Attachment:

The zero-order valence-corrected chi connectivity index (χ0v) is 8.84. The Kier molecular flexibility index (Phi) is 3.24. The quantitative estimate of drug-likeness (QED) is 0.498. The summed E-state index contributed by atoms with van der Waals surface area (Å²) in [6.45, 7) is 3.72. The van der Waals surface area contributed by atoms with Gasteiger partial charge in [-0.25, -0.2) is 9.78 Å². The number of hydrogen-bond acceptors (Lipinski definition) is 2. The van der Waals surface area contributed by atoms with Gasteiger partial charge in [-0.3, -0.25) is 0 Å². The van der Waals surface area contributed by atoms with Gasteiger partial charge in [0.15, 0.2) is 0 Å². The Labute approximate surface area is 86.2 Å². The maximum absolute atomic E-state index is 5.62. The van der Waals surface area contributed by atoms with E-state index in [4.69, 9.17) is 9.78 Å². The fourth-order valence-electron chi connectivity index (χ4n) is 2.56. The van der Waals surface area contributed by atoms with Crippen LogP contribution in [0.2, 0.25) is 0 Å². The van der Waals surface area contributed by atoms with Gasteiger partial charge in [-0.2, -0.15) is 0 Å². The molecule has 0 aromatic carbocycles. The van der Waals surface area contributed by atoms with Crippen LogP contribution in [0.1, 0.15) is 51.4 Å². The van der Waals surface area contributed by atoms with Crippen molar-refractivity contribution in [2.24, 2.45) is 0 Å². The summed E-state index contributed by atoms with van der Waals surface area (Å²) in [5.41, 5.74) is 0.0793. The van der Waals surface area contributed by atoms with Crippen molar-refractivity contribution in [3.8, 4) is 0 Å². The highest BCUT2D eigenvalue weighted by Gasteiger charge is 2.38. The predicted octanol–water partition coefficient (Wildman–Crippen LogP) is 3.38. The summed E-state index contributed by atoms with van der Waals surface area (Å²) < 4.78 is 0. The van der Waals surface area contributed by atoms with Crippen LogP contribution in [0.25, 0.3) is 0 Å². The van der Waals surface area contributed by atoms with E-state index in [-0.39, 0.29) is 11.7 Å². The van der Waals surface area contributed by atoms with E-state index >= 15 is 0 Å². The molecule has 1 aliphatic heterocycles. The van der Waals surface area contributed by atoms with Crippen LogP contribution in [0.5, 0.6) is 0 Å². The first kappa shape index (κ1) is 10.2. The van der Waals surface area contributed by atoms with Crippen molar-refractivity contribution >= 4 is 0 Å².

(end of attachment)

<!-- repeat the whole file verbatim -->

The zero-order valence-corrected chi connectivity index (χ0v) is 8.84. The Kier molecular flexibility index (Phi) is 3.24. The quantitative estimate of drug-likeness (QED) is 0.498. The summed E-state index contributed by atoms with van der Waals surface area (Å²) in [6.45, 7) is 3.72. The van der Waals surface area contributed by atoms with Gasteiger partial charge in [-0.25, -0.2) is 9.78 Å². The number of hydrogen-bond acceptors (Lipinski definition) is 2. The van der Waals surface area contributed by atoms with Gasteiger partial charge in [-0.3, -0.25) is 0 Å². The van der Waals surface area contributed by atoms with Gasteiger partial charge in [0.15, 0.2) is 0 Å². The Labute approximate surface area is 86.2 Å². The maximum absolute atomic E-state index is 5.62. The van der Waals surface area contributed by atoms with E-state index in [4.69, 9.17) is 9.78 Å². The fourth-order valence-electron chi connectivity index (χ4n) is 2.56. The van der Waals surface area contributed by atoms with Crippen LogP contribution in [0.2, 0.25) is 0 Å². The van der Waals surface area contributed by atoms with Gasteiger partial charge in [-0.2, -0.15) is 0 Å². The molecule has 0 aromatic carbocycles. The van der Waals surface area contributed by atoms with Crippen LogP contribution in [0.1, 0.15) is 51.4 Å². The van der Waals surface area contributed by atoms with Crippen molar-refractivity contribution in [2.24, 2.45) is 0 Å². The summed E-state index contributed by atoms with van der Waals surface area (Å²) in [5.41, 5.74) is 0.0793. The van der Waals surface area contributed by atoms with Crippen molar-refractivity contribution in [3.8, 4) is 0 Å². The highest BCUT2D eigenvalue weighted by Gasteiger charge is 2.38. The predicted octanol–water partition coefficient (Wildman–Crippen LogP) is 3.38. The summed E-state index contributed by atoms with van der Waals surface area (Å²) < 4.78 is 0. The van der Waals surface area contributed by atoms with Crippen LogP contribution in [0.25, 0.3) is 0 Å². The van der Waals surface area contributed by atoms with E-state index in [-0.39, 0.29) is 11.7 Å². The van der Waals surface area contributed by atoms with E-state index >= 15 is 0 Å². The molecule has 1 aliphatic heterocycles. The van der Waals surface area contributed by atoms with Crippen LogP contribution in [0.5, 0.6) is 0 Å². The first kappa shape index (κ1) is 10.2. The van der Waals surface area contributed by atoms with Crippen molar-refractivity contribution >= 4 is 0 Å².